During these eight years, Columbia was no particular safe haven either. University President Nicholas Murray Butler, of Butler Library fame, was particularly unforgiving toward the refugees’ pleas. Murray, a known anti-Semite who hosted the German Ambassador in 1938, was especially hesitant to accept Jewish scholars fleeing Nazi persecution.
While the administration was generally unaccommodating for displaced scholars, individuals within the Columbia faculty made efforts to aid European scholars, conducting fundraising drives, searching for funding, and lobbying for certain scholars. From his office in Schermerhorn Hall, Franz Boas, a founder of modern anthropology, led one of the largest efforts to rescue European scholars. Boas sent $104.70 a month ($2,300 in 2023) directly from his paycheck to the cause. He also wrote letters to Murray, pleading for the University to sign petitions and support scholars. The letters, and Boas’ persistent criticism of the University, led to his eventual dismissal from Columbia.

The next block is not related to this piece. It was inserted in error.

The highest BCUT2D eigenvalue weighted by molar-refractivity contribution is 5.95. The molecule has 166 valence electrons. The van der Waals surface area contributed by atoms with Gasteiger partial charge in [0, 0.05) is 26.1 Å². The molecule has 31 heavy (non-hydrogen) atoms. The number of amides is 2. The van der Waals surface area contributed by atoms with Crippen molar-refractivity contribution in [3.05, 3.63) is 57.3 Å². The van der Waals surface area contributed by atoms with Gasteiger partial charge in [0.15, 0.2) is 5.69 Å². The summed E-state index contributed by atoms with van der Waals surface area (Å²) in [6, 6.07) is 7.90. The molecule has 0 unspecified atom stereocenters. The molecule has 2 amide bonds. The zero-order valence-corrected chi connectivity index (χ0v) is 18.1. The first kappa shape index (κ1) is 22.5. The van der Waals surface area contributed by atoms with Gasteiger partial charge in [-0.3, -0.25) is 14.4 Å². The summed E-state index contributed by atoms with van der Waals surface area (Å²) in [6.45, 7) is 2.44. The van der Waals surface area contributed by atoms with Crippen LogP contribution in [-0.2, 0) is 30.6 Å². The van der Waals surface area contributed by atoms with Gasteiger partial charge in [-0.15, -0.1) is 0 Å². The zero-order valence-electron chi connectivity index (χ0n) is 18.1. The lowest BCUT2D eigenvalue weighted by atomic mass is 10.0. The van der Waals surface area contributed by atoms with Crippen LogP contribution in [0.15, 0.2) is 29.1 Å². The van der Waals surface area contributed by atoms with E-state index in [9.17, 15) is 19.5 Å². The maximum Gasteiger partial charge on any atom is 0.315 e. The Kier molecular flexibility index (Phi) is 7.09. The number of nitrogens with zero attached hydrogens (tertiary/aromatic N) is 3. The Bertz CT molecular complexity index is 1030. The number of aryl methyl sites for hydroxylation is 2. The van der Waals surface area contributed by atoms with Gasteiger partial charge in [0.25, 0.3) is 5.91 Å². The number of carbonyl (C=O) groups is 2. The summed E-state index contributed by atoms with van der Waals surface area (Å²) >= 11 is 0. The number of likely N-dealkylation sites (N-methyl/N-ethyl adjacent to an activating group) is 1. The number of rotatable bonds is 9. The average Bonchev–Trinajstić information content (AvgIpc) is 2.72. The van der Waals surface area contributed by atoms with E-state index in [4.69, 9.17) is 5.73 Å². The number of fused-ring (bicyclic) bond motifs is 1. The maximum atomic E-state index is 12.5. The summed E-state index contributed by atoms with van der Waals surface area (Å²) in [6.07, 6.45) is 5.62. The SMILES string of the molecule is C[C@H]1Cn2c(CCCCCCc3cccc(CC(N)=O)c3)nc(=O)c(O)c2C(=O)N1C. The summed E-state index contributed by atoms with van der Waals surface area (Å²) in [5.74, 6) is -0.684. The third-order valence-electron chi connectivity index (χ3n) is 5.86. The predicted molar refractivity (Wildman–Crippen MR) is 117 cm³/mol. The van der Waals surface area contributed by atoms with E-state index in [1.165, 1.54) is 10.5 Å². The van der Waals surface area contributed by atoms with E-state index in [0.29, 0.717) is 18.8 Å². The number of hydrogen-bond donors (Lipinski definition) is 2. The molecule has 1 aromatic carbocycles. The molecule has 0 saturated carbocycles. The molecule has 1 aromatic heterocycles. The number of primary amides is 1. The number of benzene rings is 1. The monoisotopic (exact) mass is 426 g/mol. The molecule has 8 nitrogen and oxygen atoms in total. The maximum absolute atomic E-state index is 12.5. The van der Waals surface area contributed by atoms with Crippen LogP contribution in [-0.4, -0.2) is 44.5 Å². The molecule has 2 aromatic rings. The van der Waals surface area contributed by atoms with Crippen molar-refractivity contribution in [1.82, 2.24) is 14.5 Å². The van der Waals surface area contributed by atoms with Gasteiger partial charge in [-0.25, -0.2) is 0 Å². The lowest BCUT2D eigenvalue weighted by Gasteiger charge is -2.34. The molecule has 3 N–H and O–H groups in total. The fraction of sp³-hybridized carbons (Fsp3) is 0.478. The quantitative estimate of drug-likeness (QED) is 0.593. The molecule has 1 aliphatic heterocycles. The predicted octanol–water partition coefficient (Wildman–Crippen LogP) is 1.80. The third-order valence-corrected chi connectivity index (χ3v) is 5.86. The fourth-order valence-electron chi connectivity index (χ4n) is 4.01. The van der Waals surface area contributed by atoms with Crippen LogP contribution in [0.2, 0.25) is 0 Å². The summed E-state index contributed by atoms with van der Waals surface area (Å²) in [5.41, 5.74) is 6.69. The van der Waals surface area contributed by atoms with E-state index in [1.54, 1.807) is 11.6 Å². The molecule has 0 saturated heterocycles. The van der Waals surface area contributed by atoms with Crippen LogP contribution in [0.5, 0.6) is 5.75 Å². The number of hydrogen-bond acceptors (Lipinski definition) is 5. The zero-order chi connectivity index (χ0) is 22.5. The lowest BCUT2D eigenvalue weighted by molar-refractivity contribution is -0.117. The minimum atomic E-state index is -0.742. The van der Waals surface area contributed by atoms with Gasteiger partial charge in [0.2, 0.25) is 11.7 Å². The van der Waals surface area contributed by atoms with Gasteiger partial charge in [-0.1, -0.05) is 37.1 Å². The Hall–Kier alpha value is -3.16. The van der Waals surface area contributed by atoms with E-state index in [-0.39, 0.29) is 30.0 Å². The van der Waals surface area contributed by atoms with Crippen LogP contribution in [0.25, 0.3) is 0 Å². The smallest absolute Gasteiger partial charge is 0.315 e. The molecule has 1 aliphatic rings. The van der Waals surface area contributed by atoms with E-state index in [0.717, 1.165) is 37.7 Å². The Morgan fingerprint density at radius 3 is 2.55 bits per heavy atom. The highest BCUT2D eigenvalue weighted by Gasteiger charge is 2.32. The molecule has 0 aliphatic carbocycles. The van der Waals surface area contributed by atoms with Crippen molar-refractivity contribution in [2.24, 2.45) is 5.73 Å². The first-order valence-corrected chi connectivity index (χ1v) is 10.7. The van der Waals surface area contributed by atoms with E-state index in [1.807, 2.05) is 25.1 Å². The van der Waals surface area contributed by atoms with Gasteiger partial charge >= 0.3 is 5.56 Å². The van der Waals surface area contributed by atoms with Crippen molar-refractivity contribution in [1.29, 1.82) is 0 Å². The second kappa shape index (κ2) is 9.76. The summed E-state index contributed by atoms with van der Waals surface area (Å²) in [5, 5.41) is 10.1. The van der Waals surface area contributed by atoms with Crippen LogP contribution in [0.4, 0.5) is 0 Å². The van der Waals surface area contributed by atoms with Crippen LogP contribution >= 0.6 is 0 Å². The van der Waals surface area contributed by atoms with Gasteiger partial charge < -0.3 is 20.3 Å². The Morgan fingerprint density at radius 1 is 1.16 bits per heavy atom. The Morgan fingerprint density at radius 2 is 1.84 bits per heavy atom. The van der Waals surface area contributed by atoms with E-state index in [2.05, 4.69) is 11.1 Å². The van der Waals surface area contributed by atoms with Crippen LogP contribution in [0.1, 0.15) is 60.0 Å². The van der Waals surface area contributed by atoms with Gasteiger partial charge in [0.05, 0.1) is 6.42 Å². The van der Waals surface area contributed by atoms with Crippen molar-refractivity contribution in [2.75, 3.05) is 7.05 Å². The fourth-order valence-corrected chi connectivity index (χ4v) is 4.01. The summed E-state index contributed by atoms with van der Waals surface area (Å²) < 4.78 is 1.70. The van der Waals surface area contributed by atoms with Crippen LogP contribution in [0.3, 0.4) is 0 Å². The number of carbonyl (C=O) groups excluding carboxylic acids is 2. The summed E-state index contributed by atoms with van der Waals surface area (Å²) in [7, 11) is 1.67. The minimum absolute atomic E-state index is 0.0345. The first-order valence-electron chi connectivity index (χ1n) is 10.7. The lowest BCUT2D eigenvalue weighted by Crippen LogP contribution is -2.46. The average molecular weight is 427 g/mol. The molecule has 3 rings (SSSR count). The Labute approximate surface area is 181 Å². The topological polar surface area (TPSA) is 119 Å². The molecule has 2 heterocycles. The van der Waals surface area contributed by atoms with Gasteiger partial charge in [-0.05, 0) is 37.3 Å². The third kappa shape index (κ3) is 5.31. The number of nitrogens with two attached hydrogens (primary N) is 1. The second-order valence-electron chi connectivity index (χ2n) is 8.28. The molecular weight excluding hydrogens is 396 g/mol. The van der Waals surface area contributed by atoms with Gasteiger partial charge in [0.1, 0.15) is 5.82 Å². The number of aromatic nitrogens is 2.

Now, Scholars at Risk has different goals for displaced scholars. Rather than a commitment to permanent scholarly integration, the program aims to help professors and researchers return to their home countries. Though often unachievable, the goal of SAR is to help stabilize academic communities such that professors can safely return home to their universities. “We do not want to be pulling everybody out of other places and profiting from that,” promised Lisa Anderson, the Chair of SAR’s Board of Directors and a professor at Columbia’s School of International and Public Affairs. Programs to help aid displaced scholars are a “long-term but temporary expedient,” fitting within a larger pursuit of global academic freedom. “We really do think that the importance of academic freedom globally needs to be top of mind for people,” Anderson said. “Otherwise, there will be a very retail saving of careers that doesn’t solve the underlying problem, which is [that] there should be respect for the right to research, the right to learn, the right to teach everywhere.”
SAR’s current goals diverge from earlier rationales for accepting displaced scholars. This discrepancy can be extrapolated to governments' dispositions toward refugees more broadly. Should host countries permanently welcome refugees into the economic and political structures of their society, or should countries merely host refugees until it is safe and stable enough for them to return home?